I've seen shorter versions of this claim made before by James Harrod, but with a longer paper on Academia, wanted to take a few minutes to refute it.
First, my rough-and-ready definition of religion is:
"A communal focus on engagement with believed metaphysical personages or entities involving communal rituals and actions to align the community with believed personages or entities."
First of all, this definition is written to include something like Theravada Buddhism, by noting "entities," not just "personages." Theravada believes in an incarnation of a metaphysical life force, even if it doesn't believe in a personal soul, let alone a personal deity. And it believes that laws of karma govern that reincarnation. I have discussed in detail before the fact that Buddhism is a religion, and had a follow-up. I have also noted karma is as offensive as original sin, and maybe worse in Theravada with its rejection of an individual soul. I've also noted how reincarnation and karma has other problems, mainly based in a "progress" mindset that's as wrong there as in misframings of evolutionary theory. OK, so with all that about Buddhism, we move on.
Second, religion is communal, and part of that alignment includes addressing things like "sin." In many religions, the focus is first on sins against a god or gods, but still includes communal sins as well. And, even sins against a god are only visible within the light of a community.
Third, the "rituals and actions" notes that all religions have elements of orthopraxis. They all also have elements of orthodoxy. I've covered this recently.
Now, let's dig in.
Do chimpanzees have compassion? Yes. And even, perhaps, something like compassion for the memory of dead fellow chimps? Yes, I think. So do elephants, cetaceans and a few other non-human animals.
Do chimps have metaphysics? Highly, highly unlikely. In other words, chimps, IMO, don't believe in chimp souls, chimp karma, or a chimp god. Nor do gorillas, neither in the 1970s nor this past decade:
And, unlike Caesar/Andy Serkis, chimpanzees, and other primates don't have the speech to organize a community to focus on abstract ideas. And, contra Harrod, who is letting other scholars and thinkers be his mouthpiece, it's tempting to overread what communication chimps have. Well, tempting to him and them, but not to me.
Cetaceans might. But, if they do, they don't have hands with opposable thumbs and can't really engage in metaphysically related actions.
A rich emotion life and symbolic play also prove nothing about chimpanzees possibly conceiving metaphysical concepts. Nor does it at all address the difficulty of communicating such concepts without language. The fact that chimps have neural substrate systems similar to something like Broca's in humans only proves that evolutionary biology is real and is a conservative workman.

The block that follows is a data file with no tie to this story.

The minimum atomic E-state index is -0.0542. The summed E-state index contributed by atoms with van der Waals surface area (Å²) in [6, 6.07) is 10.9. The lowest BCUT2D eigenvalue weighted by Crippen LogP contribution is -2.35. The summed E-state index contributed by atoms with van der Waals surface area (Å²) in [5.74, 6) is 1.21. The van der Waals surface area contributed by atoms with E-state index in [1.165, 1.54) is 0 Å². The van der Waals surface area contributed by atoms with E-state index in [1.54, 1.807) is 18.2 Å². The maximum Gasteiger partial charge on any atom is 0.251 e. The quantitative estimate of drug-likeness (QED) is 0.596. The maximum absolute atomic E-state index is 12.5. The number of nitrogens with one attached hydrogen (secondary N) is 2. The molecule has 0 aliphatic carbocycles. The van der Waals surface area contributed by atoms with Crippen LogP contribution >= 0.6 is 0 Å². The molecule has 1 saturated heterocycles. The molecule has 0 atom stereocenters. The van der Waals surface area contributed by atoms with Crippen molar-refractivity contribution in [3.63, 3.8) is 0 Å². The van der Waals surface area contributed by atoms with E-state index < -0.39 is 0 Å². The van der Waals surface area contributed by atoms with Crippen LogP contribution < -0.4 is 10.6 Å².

And, a first-order theory of mind? Given the complexity of judging human actions that might be called sins against a community, that's not enough. But, let’s get to Harrod’s nutgrafs — his transspecific definition of religion. Here goes:
• Reverence (showing devotion, intense love, deep respect), which may involve a hush;
• Careful observance, which may involve a calling-out announcement or remark;
• Experiencing or expressing emotion of dread (awe in its terror or astonishment aspect) before that which overwhelms the subject by its magnitude, grandeur, beneficence, or lethality; mysterium tremendum
• Experiencing or expressing emotion of wonder (awe in its fascination, curiosity, or desire-to-know-more aspect) with respect to a phenomenon (especially a movement) which is surprising, non-ordinary, extraordinary, special, or ‘miraculous’; mysterium fascinans
• Binding individuals together or back together in empathic intimacy or communion with respect to experiences of aliveness and animacy, including other living beings or things that appear to be alive, which may secondarily involve the witnessing of this by a collective social group.
OK, first observation? He's clearly smoking some Rudolf Otto high-grade drugs. And the "mysterium tremendum" as a key to "religious experience" is by no means widely accepted. As the likes of Susan Blackmore note, psychadelic drugs or deep meditative experiences can induce this "mysterium" in the non-religious. Ditto for near-death experiences.
Harrod goes on to make clear that he is indeed adapting an Ottonian framework to animals.
He ignores entirely ideas of sin, guilt, and metaphysical entities.
As for his five actual points?
• I can love either a girlfriend or a bottle of whisky. I don't worship either one, even if I shout "oh my god" during sex.
• Careful observance? Chimps, like us, evolved to stay safe from snakes and predators, as well as to identify a variety of ripe foods. Careful observance is part of not being dead. It's also, in we humans, what's behind overuse of agency imputation and pattern detection in non-savannah civilized live.
• Mysterium tremendum? Since chimps don't have abstract language, no way I see for them to communicate that, let alone for us to see that they're trying to do so.
• Wonder? Many scientists still have great degrees of wonder for the facts of evolutionary biology, cosmology and many things in between, and they're not religious.
• Empathy for life? I have that, too, and again, I'm not religions.
What Harrod is missing is that, in reality, at some point in human CULTURAL evolution, some point AFTER the evolution of some degree of language in all likelihood, these five points were adapted for what developed into religion. Some of the adaptation, per my notes on point 2 above, may well have been non-conscious.
Should chimpanzees have an evolutionary twig that offshoots into a new species, that follows a similar bath, Harrod can contact me back in a couple of million years.
And with that, I've wasted enough time on him.